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''If you are a young male, aged between, say, about 19 and about 35, and you're a Muslim, or you look like a Muslim, or you come from a Muslim country, then you are not welcome to travel on any of the West's airlines,'' he wrote in a magazine article. ''Most terrorists are Muslims,'' he said. ''I will not stand by while [his daughters'] rights and freedoms of other New Zealanders and Westerners, are denigrated by a sorry pack of misogynist troglodytes from Wogistan.''
While Mr Prosser yesterday ''apologised unreservedly'', it was only after the storm of disapproval had burst and showed no sign of abating. The uproar was such that his very position as an MP has been looking shaky, and there is no shortage of calls for him to resign. Meanwhile, the earlier equivocation of his party leader, Winston Peters, also disturbs. Mr Peters first condemned Mr Prosser's comment, and then backed off somewhat. Given Mr Peters' history of appealing to prejudice, this reaction does him no credit.
Mr Prosser's comments were not simply highly provocative but also ignorant and plain wrong.
It might be true that Muslim young men have been involved in more terrorist actions over the past 15 years than people from other ideologies, genders or ages. But, first, it must be recognised that Islam covers wide ranges of beliefs and attitudes. Secondly, potential ''terrorist'' numbers compared to the Muslim population of the world are minuscule.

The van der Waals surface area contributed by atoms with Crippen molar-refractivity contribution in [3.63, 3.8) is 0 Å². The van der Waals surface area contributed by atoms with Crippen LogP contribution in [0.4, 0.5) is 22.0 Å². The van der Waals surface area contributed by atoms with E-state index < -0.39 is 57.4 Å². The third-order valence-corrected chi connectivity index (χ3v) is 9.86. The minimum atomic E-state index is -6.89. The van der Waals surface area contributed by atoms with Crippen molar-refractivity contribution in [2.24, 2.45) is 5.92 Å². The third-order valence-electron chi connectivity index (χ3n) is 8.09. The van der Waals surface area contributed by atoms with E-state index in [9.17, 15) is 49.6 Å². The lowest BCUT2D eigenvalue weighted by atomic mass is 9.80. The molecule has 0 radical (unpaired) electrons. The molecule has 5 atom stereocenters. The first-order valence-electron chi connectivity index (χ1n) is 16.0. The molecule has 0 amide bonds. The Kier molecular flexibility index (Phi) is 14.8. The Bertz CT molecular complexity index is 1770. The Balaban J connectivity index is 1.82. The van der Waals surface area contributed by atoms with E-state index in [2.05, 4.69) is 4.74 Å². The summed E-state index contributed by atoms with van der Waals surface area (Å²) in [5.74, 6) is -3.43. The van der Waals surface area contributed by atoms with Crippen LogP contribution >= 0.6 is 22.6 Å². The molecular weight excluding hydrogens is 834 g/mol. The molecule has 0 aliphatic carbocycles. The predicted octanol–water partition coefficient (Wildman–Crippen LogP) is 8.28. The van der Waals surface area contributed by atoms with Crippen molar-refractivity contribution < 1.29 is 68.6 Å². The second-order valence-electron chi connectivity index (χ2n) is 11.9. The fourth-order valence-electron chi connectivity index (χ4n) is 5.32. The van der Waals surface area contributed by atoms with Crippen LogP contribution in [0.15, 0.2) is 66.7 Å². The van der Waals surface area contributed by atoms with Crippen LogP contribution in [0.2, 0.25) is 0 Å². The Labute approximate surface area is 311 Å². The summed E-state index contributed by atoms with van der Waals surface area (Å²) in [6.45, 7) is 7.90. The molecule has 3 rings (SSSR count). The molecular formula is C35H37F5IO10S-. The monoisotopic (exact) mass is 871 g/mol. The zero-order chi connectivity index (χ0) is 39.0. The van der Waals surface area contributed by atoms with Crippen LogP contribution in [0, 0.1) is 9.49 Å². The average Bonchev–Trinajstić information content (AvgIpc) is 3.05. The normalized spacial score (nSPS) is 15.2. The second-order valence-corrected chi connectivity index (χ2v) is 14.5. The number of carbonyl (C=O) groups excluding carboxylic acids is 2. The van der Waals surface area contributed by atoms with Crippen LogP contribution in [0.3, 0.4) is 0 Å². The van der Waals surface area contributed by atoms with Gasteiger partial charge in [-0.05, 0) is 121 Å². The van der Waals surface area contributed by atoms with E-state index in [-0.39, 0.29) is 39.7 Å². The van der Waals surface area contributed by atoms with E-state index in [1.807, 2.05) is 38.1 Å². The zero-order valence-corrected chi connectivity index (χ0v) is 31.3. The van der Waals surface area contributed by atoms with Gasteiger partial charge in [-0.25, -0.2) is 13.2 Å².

There are, it is estimated, more than 1.6 billion Muslims and more than 200 million of these are from Indonesia alone. The stereotypical Middle Eastern/North African terrorist that Mr Prosser seems to be branding make up only 20% of the tally. In New Zealand, based on the 2006 census, the number identifying as Muslim is 36,000, with many of these having come from Fiji and being of Indian ethnic origin. Thirdly, the idea that a Muslim young man could be recognised by some visual characteristic and stopped from flying on Western airlines was ludicrous.
It would be just as crazy and unfair as stopping all Irishmen from entering London in the 1970s through to the early 1990s because a few had been responsible for IRA bombings. Muslim men come in all shapes and shades and are indistinguishable from other young men. Mr Prosser's article, apparently sparked after a pocket knife was taken from him at an airport, did canvass the legitimate issue of profiling at airports while spinning off into what he now admits was a ''rant''.
He now also accepts that what he could say as an individual is unacceptable as a MP. It was this status that made the comments take off around international media. Here was a country's lawmaker slandering Muslims en masse. As an MP he does have special responsibilities and, hopefully, as he said, ''perhaps this is a catalyst for me''.
Mr Prosser lived in Lauder for six years and Alexandra for four. He arrived in Central Otago in 1994. He stood unsuccessfully for the Central mayoralty and stood in Parliamentary elections for the Alliance and for Democrats for Social Credit. He is now based in the Waimakariri electorate, north of Christchurch, and won a mere 538 electorate votes.
It is a black mark on MMP, and perhaps on us as voters, that a rag-tag group of MPs can come in behind Mr Peters on the New Zealand First list. The party has already lost Brendan Horan, now an independent, and pressure on Mr Prosser will not abate quickly. The whole matter must also disconcert Labour and the Greens as potential New Zealand First allies after the next election.
Challenging issues about immigration, race and religion will need to be debated in this country, and sometimes sensitivities will be aroused. To cry ''racist'' or personally denigrate those with opposing views can be unhelpful and unfair. Nevertheless, vehement reactions are justified when an MP, in the cold light of print, inflames with such blatant ignorance and prejudice.